Market makers serve a purpose. It may not be as honorable a of profession as being a surgeon or teacher, but they take a lot of abuse from individuals who trade options. I’m sure some complains are justified, but there is no reason to blame the market makers every time something goes wrong with a trade.
What bothers me most about such accusations is that they come from people who do not understand and have made no effort to understand. They don’t recognize the special circumstances of the vehicles they are trading (a huge mistake), then don’t understand the risk involved in a trade, and then seem to expect market makers to toss cash in the trash, just to satisfy the unreasonable demands of a customer.
There are still traders who buy and sell VIX options with no idea of what they are trading. Then when something goes wrong, they love to blame the market makers for cheating them. If these traders would simply read the rules, or ask questions of their brokers, there would be no problems. Instead they love to trade first and then find someone to blame. It’s the same for Europeans style index options. Many customers have no idea that these options are European style. Worse than that, they never bother to understand how the final settlement price is calculated. What they do very well is complain bitterly.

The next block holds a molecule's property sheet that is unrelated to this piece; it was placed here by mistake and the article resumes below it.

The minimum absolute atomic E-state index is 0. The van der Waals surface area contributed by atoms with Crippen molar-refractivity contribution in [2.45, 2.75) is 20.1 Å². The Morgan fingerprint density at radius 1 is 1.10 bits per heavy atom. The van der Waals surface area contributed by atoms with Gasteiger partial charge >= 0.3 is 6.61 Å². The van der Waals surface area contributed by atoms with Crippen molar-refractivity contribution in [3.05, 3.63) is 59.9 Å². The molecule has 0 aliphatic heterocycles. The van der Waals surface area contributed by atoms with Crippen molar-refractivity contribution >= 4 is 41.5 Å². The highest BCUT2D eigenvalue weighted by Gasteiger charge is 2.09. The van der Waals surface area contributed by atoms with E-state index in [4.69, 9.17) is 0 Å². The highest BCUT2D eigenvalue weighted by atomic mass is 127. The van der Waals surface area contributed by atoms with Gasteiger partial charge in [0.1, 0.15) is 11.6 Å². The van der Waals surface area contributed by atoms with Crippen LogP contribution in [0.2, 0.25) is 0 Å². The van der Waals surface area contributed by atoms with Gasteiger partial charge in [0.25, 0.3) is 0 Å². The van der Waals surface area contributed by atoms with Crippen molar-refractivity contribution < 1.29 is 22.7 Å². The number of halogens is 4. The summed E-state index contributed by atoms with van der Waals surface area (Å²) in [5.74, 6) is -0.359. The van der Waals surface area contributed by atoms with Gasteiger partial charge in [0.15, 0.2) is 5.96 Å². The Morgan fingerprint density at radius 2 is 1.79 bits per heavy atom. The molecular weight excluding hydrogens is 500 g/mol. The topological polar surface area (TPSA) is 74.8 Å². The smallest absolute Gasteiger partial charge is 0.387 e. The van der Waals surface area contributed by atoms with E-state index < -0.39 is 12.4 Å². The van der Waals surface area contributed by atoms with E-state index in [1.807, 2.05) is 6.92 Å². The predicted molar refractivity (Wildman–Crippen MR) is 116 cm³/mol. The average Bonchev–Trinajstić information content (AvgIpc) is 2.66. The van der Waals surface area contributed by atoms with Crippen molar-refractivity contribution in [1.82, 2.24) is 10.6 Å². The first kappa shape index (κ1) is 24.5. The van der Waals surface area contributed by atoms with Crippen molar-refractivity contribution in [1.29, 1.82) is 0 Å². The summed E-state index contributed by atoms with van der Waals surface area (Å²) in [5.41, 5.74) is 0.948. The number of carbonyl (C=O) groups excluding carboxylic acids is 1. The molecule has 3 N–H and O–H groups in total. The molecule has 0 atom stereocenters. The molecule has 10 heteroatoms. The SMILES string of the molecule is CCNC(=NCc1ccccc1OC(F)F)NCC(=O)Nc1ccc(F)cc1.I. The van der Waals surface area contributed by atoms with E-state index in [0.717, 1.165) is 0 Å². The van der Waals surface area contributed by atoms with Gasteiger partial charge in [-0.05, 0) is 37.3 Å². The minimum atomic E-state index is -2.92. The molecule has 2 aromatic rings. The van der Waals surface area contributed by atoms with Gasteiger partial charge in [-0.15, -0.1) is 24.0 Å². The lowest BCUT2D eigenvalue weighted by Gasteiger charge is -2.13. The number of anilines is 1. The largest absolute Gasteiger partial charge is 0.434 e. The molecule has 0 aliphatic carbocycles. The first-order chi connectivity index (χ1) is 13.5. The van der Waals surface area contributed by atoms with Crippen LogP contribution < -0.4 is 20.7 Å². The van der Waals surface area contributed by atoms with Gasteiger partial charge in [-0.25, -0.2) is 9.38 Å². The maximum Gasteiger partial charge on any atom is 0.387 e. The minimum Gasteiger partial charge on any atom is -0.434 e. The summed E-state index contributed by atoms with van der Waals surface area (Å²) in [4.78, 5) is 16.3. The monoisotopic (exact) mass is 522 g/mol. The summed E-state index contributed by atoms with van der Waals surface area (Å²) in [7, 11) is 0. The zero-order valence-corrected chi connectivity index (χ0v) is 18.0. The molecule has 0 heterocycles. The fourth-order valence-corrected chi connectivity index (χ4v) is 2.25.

I trust that all readers here know that VIX options are different from other options. The underlying asset is NOT the spot VIX index. It is a VIX futures contract. And to make it more complicated, you cannot assume which contract is the underlying for a specific VIX expiration cycle. Care must be taken to learn which futures contract underlies the options that you plan to trade.
As if that were not sufficiently complicated, VIX options are European style and cannot be exercised prior to expiration. This is not a product for the under-educated trader. Yet many option rookies go out and trade these options and lose money – just because of ignorance. Do they accept the blame? Of course not. It must be the market makers who are cheating them.
On a forum run by one of the discount brokers, a poster complained that market makers ‘manipulate’ the prices of options, and that he, the intelligent customer, would never sell a position for less than it’s full value to such people.
What he doesn’t get is that when he wants to sell a position at full value (think of a call spread for which both options are in the money, the strikes are 5-points apart, and the spread will be worth $500 at expiration), he expects some market maker to pay him that $500, and also pay commissions for making the trade. That would guarantee a loss for the market maker. Nevertheless, this customer still wants someone to pay $5 for the spread he wants to sell. When he cannot get that price, he blames the market makers for bidding less than the spread is worth.
I am not suggesting that the market maker is your friend. I am not suggesting that he/she is working to give you free money. However, many are decent, honest citizens trying to earn a living. If customers were better educated and stopped trowing away money, there would be less reason to seek someone to blame. Each trader can begin by observing two simple rules: never enter a market order when trading options and be certain that the specific options you are trading do not have special rules.